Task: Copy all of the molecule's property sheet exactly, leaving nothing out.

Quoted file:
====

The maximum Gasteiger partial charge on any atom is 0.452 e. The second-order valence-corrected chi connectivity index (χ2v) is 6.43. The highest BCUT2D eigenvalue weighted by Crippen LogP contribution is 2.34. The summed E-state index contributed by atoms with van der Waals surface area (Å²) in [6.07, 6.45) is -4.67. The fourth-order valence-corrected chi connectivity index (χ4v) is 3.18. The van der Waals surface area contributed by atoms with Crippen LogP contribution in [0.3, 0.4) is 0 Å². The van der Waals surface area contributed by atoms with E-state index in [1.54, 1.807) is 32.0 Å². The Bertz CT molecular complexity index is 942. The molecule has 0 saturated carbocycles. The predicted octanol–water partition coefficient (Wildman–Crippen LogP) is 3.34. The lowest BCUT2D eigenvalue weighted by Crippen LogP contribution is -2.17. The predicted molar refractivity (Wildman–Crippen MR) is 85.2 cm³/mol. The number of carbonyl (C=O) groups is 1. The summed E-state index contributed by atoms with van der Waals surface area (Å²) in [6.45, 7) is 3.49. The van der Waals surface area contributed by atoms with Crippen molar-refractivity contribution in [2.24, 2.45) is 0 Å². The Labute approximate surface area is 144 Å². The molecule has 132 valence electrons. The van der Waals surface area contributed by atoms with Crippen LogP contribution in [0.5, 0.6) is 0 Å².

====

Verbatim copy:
The maximum Gasteiger partial charge on any atom is 0.452 e. The second-order valence-corrected chi connectivity index (χ2v) is 6.43. The highest BCUT2D eigenvalue weighted by Crippen LogP contribution is 2.34. The summed E-state index contributed by atoms with van der Waals surface area (Å²) in [6.07, 6.45) is -4.67. The fourth-order valence-corrected chi connectivity index (χ4v) is 3.18. The van der Waals surface area contributed by atoms with Crippen LogP contribution in [0.3, 0.4) is 0 Å². The van der Waals surface area contributed by atoms with E-state index in [1.54, 1.807) is 32.0 Å². The Bertz CT molecular complexity index is 942. The molecule has 0 saturated carbocycles. The predicted octanol–water partition coefficient (Wildman–Crippen LogP) is 3.34. The lowest BCUT2D eigenvalue weighted by Crippen LogP contribution is -2.17. The predicted molar refractivity (Wildman–Crippen MR) is 85.2 cm³/mol. The number of carbonyl (C=O) groups is 1. The summed E-state index contributed by atoms with van der Waals surface area (Å²) in [6.45, 7) is 3.49. The van der Waals surface area contributed by atoms with Crippen molar-refractivity contribution in [2.24, 2.45) is 0 Å². The Labute approximate surface area is 144 Å². The molecule has 132 valence electrons. The van der Waals surface area contributed by atoms with Crippen LogP contribution in [0.5, 0.6) is 0 Å².